Jules O’Riordan, a music lawyer and DJ who performs as Judge Jules, points out that in the US copyright is a federal issue and a jury is given the final say, whereas in the UK such cases are decided by a judge. Here “the issue is ultimately a case of comparing experts’ notes and seeing which expert and which barrister’s opinion manages to sway the judgement of the one or more judges who are making the adjudication”. Music copyright infringement — much like musical taste — is a matter of personal interpretation.
How similar are the songs in these cases, really? Take the Katy Perry “Dark Horse” case. In 2014 the Christian hip-hop artist Flame, whose real name is Marcus Gray, filed a lawsuit claiming that Perry had copied an eight-note repeating pattern, or ostinato, from his 2008 song “Joyful Noise”. Listen to each of the patterns below.
These eight-note patterns, which form the underlying beats of each song, are similar. Both follow the same rhythm, with equal note lengths. “Joyful Noise” is just a little faster than “Dark Horse”. Both melodies start by repeating the same note four times. They both then move down a note, and from there they differ. In Perry’s song this second note is played twice, then the melody descends the scale for one note, and then moves several steps down for the eighth and final note. In Gray’s descending pattern, the second note is played three times, before moving down a step for the final note. While Perry’s song uses the same eight-note phrase throughout, Gray’s song consists of two slightly different patterns — every second eight-note phrase, the final note is quite a few steps lower.
Perry argued that she and her co-writers had never heard Gray’s song, but the jury nonetheless found that “Dark Horse” plagiarised “Joyful Noise”. In July 2019 Perry, her producer Dr Luke and Capitol Records were ordered to pay $2.78m to Gray and his co-writers.
Perry appealed against the verdict, and won. In March this year a judge ruled that Gray had tried to claim an “improper monopoly” over a pattern simply made up of conventional “musical building blocks”. The disputed sequence was not original enough for it to be protected under copyright.
Might this argument be used in future cases? Listen to the chorus of “Oh Why” by Sami Switch:
And then to this part of Ed Sheeran’s “Shape of You”:
Again, the phrases are similar: both songs use the same lyrics, repeated. In “Oh Why”, Switch sings the phrase three times, the final beat punctuated just by “Oh”. His voice is layered in production. In the slightly faster “Shape of You”, Sheeran sings the full phrase four times, and his voice too is layered. The phrases occupy different positions in each of the songs: “Oh why” is a post-chorus or bridge in “Shape Of You” and, on the lyric website Genius, is in fact quoted as “Oh I”. In Switch’s song the phrase is the main refrain, giving the track its title.
Sheeran has denied ever hearing the earlier song, but there is also the question of whether Switch’s “Oh why” phrase will be deemed original enough to be protected by copyright.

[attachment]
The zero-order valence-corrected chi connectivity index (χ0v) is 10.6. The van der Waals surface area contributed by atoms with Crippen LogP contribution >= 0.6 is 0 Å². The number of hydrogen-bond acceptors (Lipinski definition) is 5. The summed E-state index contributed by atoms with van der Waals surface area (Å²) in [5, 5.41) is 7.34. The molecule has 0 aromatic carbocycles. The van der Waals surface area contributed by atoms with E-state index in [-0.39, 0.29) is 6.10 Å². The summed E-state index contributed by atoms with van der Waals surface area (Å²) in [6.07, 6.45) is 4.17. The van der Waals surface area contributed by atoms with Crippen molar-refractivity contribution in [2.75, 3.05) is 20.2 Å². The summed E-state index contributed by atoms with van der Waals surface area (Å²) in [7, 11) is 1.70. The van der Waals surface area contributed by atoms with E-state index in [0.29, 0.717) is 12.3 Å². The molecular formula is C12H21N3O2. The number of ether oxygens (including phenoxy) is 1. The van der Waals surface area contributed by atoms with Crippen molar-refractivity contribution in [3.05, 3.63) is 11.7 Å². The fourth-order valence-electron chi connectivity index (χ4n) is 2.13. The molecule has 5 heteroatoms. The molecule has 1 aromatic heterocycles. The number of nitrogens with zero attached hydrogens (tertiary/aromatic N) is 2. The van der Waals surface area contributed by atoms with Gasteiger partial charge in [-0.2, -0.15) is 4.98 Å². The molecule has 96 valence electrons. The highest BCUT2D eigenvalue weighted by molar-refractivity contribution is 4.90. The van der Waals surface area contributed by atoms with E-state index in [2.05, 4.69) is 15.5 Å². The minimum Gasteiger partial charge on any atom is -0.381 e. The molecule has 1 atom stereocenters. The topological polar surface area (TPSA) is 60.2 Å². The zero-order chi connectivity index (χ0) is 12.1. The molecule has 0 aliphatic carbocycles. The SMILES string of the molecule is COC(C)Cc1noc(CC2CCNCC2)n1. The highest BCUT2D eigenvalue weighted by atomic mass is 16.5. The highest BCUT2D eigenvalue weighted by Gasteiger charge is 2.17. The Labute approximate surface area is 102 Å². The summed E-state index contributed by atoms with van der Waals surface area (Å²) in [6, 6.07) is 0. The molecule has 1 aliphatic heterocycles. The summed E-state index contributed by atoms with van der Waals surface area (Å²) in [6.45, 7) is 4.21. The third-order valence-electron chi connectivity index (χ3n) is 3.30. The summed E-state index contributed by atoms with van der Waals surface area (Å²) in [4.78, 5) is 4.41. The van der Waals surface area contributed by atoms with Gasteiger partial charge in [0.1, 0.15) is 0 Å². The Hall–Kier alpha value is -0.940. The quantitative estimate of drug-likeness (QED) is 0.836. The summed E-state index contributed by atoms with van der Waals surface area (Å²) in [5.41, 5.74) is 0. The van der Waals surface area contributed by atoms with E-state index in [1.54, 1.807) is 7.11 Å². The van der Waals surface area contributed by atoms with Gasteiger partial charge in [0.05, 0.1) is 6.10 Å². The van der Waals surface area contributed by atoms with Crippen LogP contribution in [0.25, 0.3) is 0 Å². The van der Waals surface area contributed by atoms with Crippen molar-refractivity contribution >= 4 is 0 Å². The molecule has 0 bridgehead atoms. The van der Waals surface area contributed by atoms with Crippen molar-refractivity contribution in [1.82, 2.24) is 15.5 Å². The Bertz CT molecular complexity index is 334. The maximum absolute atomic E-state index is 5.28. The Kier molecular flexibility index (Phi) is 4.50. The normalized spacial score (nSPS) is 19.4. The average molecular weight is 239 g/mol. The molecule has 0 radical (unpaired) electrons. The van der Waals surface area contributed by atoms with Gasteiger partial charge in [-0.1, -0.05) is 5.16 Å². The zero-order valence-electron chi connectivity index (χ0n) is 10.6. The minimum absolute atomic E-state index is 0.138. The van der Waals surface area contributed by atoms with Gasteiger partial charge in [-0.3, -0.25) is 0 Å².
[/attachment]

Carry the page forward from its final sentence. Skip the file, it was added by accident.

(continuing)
The changing nature of the music industry — both how songs are written and how fans listen to them — has a part to play in the copyright boom. More than 60,000 songs are uploaded to Spotify every day. With more people releasing music than ever, the chance of artists feeling as though their intellectual property has been infringed is also higher.
“I think songs are written too fast, and I think it’s because nobody’s got any money,” says Tom Gray. “If you’re writing quickly, you don’t check your homework.”
Gray believes the algorithm-dominated model of platforms such as Spotify, which recommends similar-sounding songs to listeners, is also to blame. “So you’re better off producing more of the same,” he says, “and if you’re staying in a tighter frame of sonic signature, then you will start getting more of these cases of copyrighting the ‘vibe’. The algorithm flattens culture: it keeps bringing us back to the same thing. It feels like pop has not moved on much since 2008.”
What about legislation? Most experts agree with Gray that it’s not copyright law but the interpretation and application of it by the courts that needs to change. If it does not, the possibility for infringement could become “ridiculous”, he says. “Copyright isn’t there to stop ideas being used again and again. It’s there to lock in a very specific usage of an idea. The danger is, with overly strong application of copyright in the courts, you end up with the inability of people to use common ideas, and common ideas are part of creativity.”
And copyright is crucial for songwriters because it allows them to earn royalties, leading to, in Bosher’s words “more creation, more creativity and more culture”. There are increasing reports of rights holders asking musicologists to check a song for possible copyright infringement before it is released. “That’s a new thing,” Bosher says, and it suggests a growing fear around copyright charges. “That is worrying, and a sign that copyright’s scope is becoming too broad. It’s stifling creativity if you’re not allowing people to freely create without that fear.”